Spread over a steep, verdant mountainside of the Taÿgetos ranges, this former capital of the Byzantine Empire is the single most compelling set of medieval ruins in Greece. A classic fortified city, Mystras is surrounded by verdant olive and orange trees. Treading the cobblestones, worn smooth by centuries of footsteps, you can walk with the ghosts, ducking into the ruins of palaces, monasteries and churches, most dating from between 1271 and 1460.
From the upper-entrance ticket office, the right-hand path (signposted ‘Castle’) leads up to the fortress; it’s a 10-minute ascent. The fortress was built by the Franks and extended by the Turks; the views of the Lakonia plain, spread out below, are nothing short of fantastic. The left-hand path descends from the ticket office to Agia Sofia , which served as the palace church and burial ground for several emperors’ wives; some frescoes survive in a side chapel. Steps descend from here to a T-junction.
A left turn leads to the Nafplio Gate . Near the gate is the huge Palace of Despots , largely restored but closed to the public at the time of writing. The complex was started by the Franks and finished by the Byzantines; various buildings were constructed between 1250 and 1450 and the main palace was built between 1350-1400.
The right fork leads down to the Monemvasia Gate , the entrance to the lower town. Through the gate, turn right for the well-preserved 14th-century Convent of Pantanassa . This features a beautifully ornate stone-carved facade and is still maintained by nuns, Mystras’ only inhabitants besides the motley crew of stray cats. The convent is an elaborate, perfectly proportioned building that’s never overstated. The exquisite, richly coloured 15th-century frescoes here are among the finest examples of late-Byzantine art. Look out for the tiny stamped silver and gold votive offerings beneath the large icon of the Virgin. You’ll find images of eyes, ears, legs, arms, breasts, babies, husbands and wives stamped onto these small tablets, depending on the problems (health or personal life) for which the faithful are hoping for supernatural help. The nuns ask that, before entering, you cover bare legs with the cloths provided.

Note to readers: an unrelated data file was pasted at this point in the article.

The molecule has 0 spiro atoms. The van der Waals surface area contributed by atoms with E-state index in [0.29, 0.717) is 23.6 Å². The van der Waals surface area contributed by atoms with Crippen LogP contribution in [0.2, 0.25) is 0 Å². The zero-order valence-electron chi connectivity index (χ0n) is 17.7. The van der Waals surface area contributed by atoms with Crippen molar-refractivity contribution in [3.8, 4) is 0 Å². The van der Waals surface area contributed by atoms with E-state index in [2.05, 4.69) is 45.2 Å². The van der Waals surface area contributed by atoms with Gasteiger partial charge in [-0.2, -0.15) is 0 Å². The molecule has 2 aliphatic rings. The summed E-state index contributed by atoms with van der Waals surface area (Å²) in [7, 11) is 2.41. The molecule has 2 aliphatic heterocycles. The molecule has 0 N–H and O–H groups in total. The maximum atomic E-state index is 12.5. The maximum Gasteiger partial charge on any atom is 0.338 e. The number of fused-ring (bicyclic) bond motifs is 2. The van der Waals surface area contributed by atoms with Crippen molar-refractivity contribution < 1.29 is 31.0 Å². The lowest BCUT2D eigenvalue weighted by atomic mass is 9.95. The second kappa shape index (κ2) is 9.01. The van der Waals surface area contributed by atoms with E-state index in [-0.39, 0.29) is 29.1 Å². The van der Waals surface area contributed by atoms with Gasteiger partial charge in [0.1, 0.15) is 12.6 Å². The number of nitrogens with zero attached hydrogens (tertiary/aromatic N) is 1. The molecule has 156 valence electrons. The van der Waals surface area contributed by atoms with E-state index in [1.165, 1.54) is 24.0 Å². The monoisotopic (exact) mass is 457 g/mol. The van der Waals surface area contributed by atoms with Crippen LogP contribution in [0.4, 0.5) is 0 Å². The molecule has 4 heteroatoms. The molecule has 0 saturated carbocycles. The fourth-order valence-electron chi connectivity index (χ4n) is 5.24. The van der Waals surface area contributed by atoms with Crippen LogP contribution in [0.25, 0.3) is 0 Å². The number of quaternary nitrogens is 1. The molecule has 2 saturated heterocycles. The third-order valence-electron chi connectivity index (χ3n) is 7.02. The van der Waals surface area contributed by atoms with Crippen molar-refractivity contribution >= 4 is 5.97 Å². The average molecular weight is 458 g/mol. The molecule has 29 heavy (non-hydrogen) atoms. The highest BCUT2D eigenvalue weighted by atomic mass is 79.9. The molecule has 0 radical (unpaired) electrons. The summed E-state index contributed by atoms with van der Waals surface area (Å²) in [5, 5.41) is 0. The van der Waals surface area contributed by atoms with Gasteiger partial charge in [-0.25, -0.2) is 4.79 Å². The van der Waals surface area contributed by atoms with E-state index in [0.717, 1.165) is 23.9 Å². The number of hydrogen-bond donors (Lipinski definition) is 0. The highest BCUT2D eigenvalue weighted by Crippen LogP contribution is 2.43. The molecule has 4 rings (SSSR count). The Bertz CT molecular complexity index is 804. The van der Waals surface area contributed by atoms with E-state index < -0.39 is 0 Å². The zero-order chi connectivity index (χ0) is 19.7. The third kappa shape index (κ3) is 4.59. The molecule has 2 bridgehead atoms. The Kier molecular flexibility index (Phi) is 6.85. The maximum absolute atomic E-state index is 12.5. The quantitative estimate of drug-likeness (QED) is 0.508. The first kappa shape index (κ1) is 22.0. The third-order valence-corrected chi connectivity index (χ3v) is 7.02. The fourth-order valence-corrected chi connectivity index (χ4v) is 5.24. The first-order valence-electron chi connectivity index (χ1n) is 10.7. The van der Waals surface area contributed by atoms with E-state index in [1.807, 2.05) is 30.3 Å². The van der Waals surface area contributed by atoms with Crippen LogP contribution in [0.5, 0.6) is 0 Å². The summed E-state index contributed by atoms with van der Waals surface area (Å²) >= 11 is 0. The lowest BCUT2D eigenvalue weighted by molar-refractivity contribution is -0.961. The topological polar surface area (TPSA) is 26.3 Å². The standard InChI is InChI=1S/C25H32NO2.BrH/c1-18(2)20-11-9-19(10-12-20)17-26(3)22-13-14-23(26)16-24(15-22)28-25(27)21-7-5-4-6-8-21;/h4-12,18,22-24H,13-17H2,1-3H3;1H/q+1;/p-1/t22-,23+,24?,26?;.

The path continues down to the Monastery of Perivleptos , which is built into a rock and tucked away in a pine grove. Inside, the 14th-century frescoes, preserved virtually intact, equal those of Pantanassa. The church has a very high dome and in the centre you’ll find the Pantokrator (the Byzantine depiction of Christ as the universal, all-powerful ruler) surrounded by the Apostles, and the Virgin flanked by two angels.
Continue down towards the Mitropolis and you’ll pass Agios Georgios , one of Mystras’ many private chapels. Further down, and above the path on the left, is the Laskaris Mansion , a typical Byzantine house.
The Mitropolis (Cathedral of Agios Dimitrios) is a complex of buildings enclosed by a high wall. The original church was built in the 1200s, but was greatly altered in the 15th century. The church stands in an attractive courtyard surrounded by stoae and balconies. Its impressive ecclesiastical ornaments and furniture include a marble iconostasis, an intricately carved wooden throne, and a marble slab in the floor featuring a two-headed eagle (the symbol of Byzantium) located on the exact site where Emperor Constantine XI was crowned. The church also has some fine frescoes. Exhibits at the small but modern museum upstairs include fragments of ancient cloth, buttons, jewellery and other everyday items of Mystras’ inhabitants.
Beyond the Mitropolis is the Vrontokhion Monastery . This was once the wealthiest monastery of Mystras, the focus of cultural activities and the burial place of the despots. Of its two churches, Agios Theodoros and Aphentiko , the latter is the most impressive, with striking frescoes.